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Animal health, a huge market getting bigger, is fertile territory for engineering firm CRB

Healthcare Facilities

Animal health, a huge market getting bigger, is fertile territory for engineering firm CRB

Regulatory compliance is seminal to any project’s design.


By John Caulfield, Senior Editor | August 5, 2021
CRB provided design services to expand this production facility

CRB provided design services for the expansion of this veterinary biological production facility, which included a new filling line, lyophilizer, fermenters, process vessels, downstream processing equipment, and autoclaves. Images: Courtesy of CRB 

More than two-thirds of U.S. households own at least one pet, and more than half own dogs. The American Pet Association estimates that Americans spent a record $99 billion on pet-related expenses in 2020, from food and toys to vet services. The animal care sector is big business that at least one AEC firm has been tapping into for a while.

CRB, headquartered in the heart of the so-called animal health corridor in Kansas City, Mo., has cultivated a specialty for working on biotech facilities that focus on the animal world.  In that capacity, CRB has collaborated with a several other AEC firms, such as ESG and Power Construction on Fulton Labs, a life sciences campus in Chicago’s Fulton Market neighborhood. The campus hosts 724,714 rentable sf of dedicated lab and office space with an additional 57,000 sf of top-tier amenity space including a community garden, wellness center and stunning rooftop lounge.

Eric Danielson, CRB’s Director of Business Development, says that growth in this industry sector is coming from several directions that include the post-COVID study of monoclonal antibodies in animals. He adds that there’s also a lot of interest in gene and cell therapies, especially for companion pets. And on the food side, manufacturers are exploring “fresher options” that consumers are demanding and are willing to spend more on. These include alternative protein food types and products that can be sold less expensively at retail.

Danielson says his company is seeing more manufacturers take a holistic approach to animal health by, for example, getting into food products with pharmaceutical elements embedded into the ingredients.

A new animal health biological facility that CRB designed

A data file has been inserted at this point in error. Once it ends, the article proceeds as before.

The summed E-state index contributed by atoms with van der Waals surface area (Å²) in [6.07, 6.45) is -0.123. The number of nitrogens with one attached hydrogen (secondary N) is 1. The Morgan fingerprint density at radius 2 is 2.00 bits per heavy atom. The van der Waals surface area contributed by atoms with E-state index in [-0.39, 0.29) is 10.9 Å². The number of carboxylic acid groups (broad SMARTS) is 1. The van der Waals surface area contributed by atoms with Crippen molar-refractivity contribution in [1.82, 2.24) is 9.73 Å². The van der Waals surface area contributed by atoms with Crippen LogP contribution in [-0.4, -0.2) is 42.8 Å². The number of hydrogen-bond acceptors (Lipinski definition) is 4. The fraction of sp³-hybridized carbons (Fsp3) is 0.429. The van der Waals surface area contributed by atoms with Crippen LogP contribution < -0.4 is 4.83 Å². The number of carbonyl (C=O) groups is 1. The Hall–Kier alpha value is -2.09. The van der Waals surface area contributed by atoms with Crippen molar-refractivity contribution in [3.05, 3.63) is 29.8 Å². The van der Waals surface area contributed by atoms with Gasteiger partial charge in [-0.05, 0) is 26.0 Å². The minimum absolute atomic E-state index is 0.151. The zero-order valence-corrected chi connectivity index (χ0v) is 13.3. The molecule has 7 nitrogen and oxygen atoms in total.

CRB provided design services for this new 96,000-sf animal health biological production facility used to manufacture aerobe bacterins and viral antigens.   

 

MULTIPLE REGULATORY BODIES

Animal care is a highly regulated business that, in the U.S., is overseen by the Food & Drug Administration and the Department of Agriculture. CRB has also worked for clients in Europe, South America, and Asia, each with its own rules and regs. So a big part of CRB’s job, says Danielson, is to make sure that its clients’ projects adhere to their markets’ regulatory requirements.

CRB relies mightily on reality capture, through BIM and Virtual Design and Construction (VDC) to, in Danielson’s words, “provide a digital understanding of the design for the day-to-day user.” These tools also reduced the need for physical on-site visits during the coronavirus pandemic, and are getting clients’ projects up and running faster at a time when speed to market is a critical competitive component.

 

IPD PRACTITIONER

A CRB employee monitors one of the firm's ONEsolution projects.

A CRB employee on-site during the construction phase of a ONEsolution project for a major global animal health company.

 

To that end, within the past year CRB has rolled out SlateXpace, a platformed modular solution, primarily for multimodal facilities, whose plug-and-play components can be deployed without needing to shut down other parts of the building. “It reduces down time,” says Danielson. (A short video that illustrates how this works can be viewed here.)

CRB is also a proponent of Integrated Project Delivery (IPD) through its ONEsolution approach that brings together the company’s team of designers, engineers, and other experts to control quality, cost, and scheduling by focusing on lean project delivery based on core principles that optimize the client’s capital investment through improved execution, with shared risks and rewards.

Danielson—whose 20-plus years in the AEC space included stints with J.E. Dunn and as a municipal planner—says that his firm strives to avoid “falling into the trap of repeating the same production design standards. This limits innovation.” It is also always looking for ways to eliminate steps for a project to achieve regulatory compliance.

With regard to innovation and fresh thinking, a few weeks ago CRB elected four new members to its Board of Directors, three of whom are from outside the company, its first election of external members. "Together, their insights and fresh perspectives will challenge and strengthen us, resulting in continued high value for our clients and rewarding experiences for our employees," said Ryan Schroeder, CRB’s President.

The outside board members include Tim Hannan, Executive Vice President and CFO of New-Press & Gazette Company; Sandy Price, a retired Senior Vice President of Human Resources at Sprint; and Bob Uhler, a philanthropist and former Chairman of Great Lakes Dredge and Dock.

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